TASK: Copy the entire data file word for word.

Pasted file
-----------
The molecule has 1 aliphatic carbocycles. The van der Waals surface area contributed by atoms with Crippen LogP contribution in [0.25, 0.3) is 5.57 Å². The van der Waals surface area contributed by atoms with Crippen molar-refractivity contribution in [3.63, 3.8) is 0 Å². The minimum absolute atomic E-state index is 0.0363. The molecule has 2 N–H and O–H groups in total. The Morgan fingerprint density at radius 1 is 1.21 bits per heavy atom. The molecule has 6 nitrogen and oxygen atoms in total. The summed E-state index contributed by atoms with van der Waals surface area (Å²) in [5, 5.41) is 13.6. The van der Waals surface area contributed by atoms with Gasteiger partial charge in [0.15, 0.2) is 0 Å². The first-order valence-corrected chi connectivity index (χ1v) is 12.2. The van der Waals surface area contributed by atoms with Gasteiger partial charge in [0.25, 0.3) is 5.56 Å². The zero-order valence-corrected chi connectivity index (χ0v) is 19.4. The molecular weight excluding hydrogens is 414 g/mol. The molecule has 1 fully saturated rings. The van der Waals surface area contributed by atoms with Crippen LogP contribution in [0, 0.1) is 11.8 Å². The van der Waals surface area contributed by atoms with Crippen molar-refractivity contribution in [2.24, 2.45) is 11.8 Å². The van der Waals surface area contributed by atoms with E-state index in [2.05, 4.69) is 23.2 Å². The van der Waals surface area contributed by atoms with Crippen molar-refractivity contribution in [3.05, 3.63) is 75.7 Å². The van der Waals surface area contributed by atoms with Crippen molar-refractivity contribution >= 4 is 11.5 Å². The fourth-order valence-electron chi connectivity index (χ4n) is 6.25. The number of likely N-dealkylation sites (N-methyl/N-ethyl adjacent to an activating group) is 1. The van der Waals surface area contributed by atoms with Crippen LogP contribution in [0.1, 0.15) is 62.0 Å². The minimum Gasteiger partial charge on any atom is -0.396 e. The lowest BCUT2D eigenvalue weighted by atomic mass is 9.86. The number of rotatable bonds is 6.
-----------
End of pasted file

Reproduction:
The molecule has 1 aliphatic carbocycles. The van der Waals surface area contributed by atoms with Crippen LogP contribution in [0.25, 0.3) is 5.57 Å². The van der Waals surface area contributed by atoms with Crippen molar-refractivity contribution in [3.63, 3.8) is 0 Å². The minimum absolute atomic E-state index is 0.0363. The molecule has 2 N–H and O–H groups in total. The Morgan fingerprint density at radius 1 is 1.21 bits per heavy atom. The molecule has 6 nitrogen and oxygen atoms in total. The summed E-state index contributed by atoms with van der Waals surface area (Å²) in [5, 5.41) is 13.6. The van der Waals surface area contributed by atoms with Gasteiger partial charge in [0.15, 0.2) is 0 Å². The first-order valence-corrected chi connectivity index (χ1v) is 12.2. The van der Waals surface area contributed by atoms with Gasteiger partial charge in [0.25, 0.3) is 5.56 Å². The zero-order valence-corrected chi connectivity index (χ0v) is 19.4. The molecular weight excluding hydrogens is 414 g/mol. The molecule has 1 fully saturated rings. The van der Waals surface area contributed by atoms with Crippen LogP contribution in [0, 0.1) is 11.8 Å². The van der Waals surface area contributed by atoms with Crippen molar-refractivity contribution in [2.24, 2.45) is 11.8 Å². The van der Waals surface area contributed by atoms with E-state index in [2.05, 4.69) is 23.2 Å². The van der Waals surface area contributed by atoms with Crippen molar-refractivity contribution in [3.05, 3.63) is 75.7 Å². The van der Waals surface area contributed by atoms with Crippen molar-refractivity contribution >= 4 is 11.5 Å². The fourth-order valence-electron chi connectivity index (χ4n) is 6.25. The number of likely N-dealkylation sites (N-methyl/N-ethyl adjacent to an activating group) is 1. The van der Waals surface area contributed by atoms with Crippen LogP contribution in [0.1, 0.15) is 62.0 Å². The minimum Gasteiger partial charge on any atom is -0.396 e. The lowest BCUT2D eigenvalue weighted by atomic mass is 9.86. The number of rotatable bonds is 6.